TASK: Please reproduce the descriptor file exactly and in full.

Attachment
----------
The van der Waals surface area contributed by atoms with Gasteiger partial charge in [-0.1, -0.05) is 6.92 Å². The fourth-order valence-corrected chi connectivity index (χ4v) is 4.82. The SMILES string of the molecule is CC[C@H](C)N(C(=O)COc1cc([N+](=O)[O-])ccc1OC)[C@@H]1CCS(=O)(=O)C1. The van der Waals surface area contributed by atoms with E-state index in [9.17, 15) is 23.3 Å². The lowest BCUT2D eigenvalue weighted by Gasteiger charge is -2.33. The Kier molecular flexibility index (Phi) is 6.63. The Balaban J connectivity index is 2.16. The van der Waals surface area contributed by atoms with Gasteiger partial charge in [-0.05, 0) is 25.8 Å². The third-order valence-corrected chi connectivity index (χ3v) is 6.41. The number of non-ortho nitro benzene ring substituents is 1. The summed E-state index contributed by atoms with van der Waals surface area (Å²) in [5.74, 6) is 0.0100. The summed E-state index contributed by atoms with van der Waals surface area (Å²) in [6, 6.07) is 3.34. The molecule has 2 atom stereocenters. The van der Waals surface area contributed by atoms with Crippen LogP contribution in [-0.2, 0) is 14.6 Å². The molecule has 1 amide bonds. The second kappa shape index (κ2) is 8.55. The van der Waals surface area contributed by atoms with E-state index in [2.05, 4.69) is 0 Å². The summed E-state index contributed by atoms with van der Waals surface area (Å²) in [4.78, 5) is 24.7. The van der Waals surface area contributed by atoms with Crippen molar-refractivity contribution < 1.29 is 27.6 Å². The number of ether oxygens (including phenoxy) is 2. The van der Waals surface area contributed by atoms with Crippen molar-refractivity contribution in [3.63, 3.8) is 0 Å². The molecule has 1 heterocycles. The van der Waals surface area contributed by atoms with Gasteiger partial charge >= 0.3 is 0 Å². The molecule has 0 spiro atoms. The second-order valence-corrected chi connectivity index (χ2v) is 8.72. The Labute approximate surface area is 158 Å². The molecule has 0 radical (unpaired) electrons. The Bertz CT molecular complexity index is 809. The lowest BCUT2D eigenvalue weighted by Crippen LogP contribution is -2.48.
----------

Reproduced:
The van der Waals surface area contributed by atoms with Gasteiger partial charge in [-0.1, -0.05) is 6.92 Å². The fourth-order valence-corrected chi connectivity index (χ4v) is 4.82. The SMILES string of the molecule is CC[C@H](C)N(C(=O)COc1cc([N+](=O)[O-])ccc1OC)[C@@H]1CCS(=O)(=O)C1. The van der Waals surface area contributed by atoms with E-state index in [9.17, 15) is 23.3 Å². The lowest BCUT2D eigenvalue weighted by Gasteiger charge is -2.33. The Kier molecular flexibility index (Phi) is 6.63. The Balaban J connectivity index is 2.16. The van der Waals surface area contributed by atoms with Gasteiger partial charge in [-0.05, 0) is 25.8 Å². The third-order valence-corrected chi connectivity index (χ3v) is 6.41. The number of non-ortho nitro benzene ring substituents is 1. The summed E-state index contributed by atoms with van der Waals surface area (Å²) in [5.74, 6) is 0.0100. The summed E-state index contributed by atoms with van der Waals surface area (Å²) in [6, 6.07) is 3.34. The molecule has 2 atom stereocenters. The van der Waals surface area contributed by atoms with Crippen LogP contribution in [-0.2, 0) is 14.6 Å². The molecule has 1 amide bonds. The second kappa shape index (κ2) is 8.55. The van der Waals surface area contributed by atoms with E-state index in [2.05, 4.69) is 0 Å². The summed E-state index contributed by atoms with van der Waals surface area (Å²) in [4.78, 5) is 24.7. The van der Waals surface area contributed by atoms with Crippen molar-refractivity contribution < 1.29 is 27.6 Å². The number of ether oxygens (including phenoxy) is 2. The van der Waals surface area contributed by atoms with Crippen molar-refractivity contribution in [3.63, 3.8) is 0 Å². The molecule has 1 heterocycles. The van der Waals surface area contributed by atoms with Gasteiger partial charge >= 0.3 is 0 Å². The molecule has 0 spiro atoms. The second-order valence-corrected chi connectivity index (χ2v) is 8.72. The Labute approximate surface area is 158 Å². The molecule has 0 radical (unpaired) electrons. The Bertz CT molecular complexity index is 809. The lowest BCUT2D eigenvalue weighted by Crippen LogP contribution is -2.48.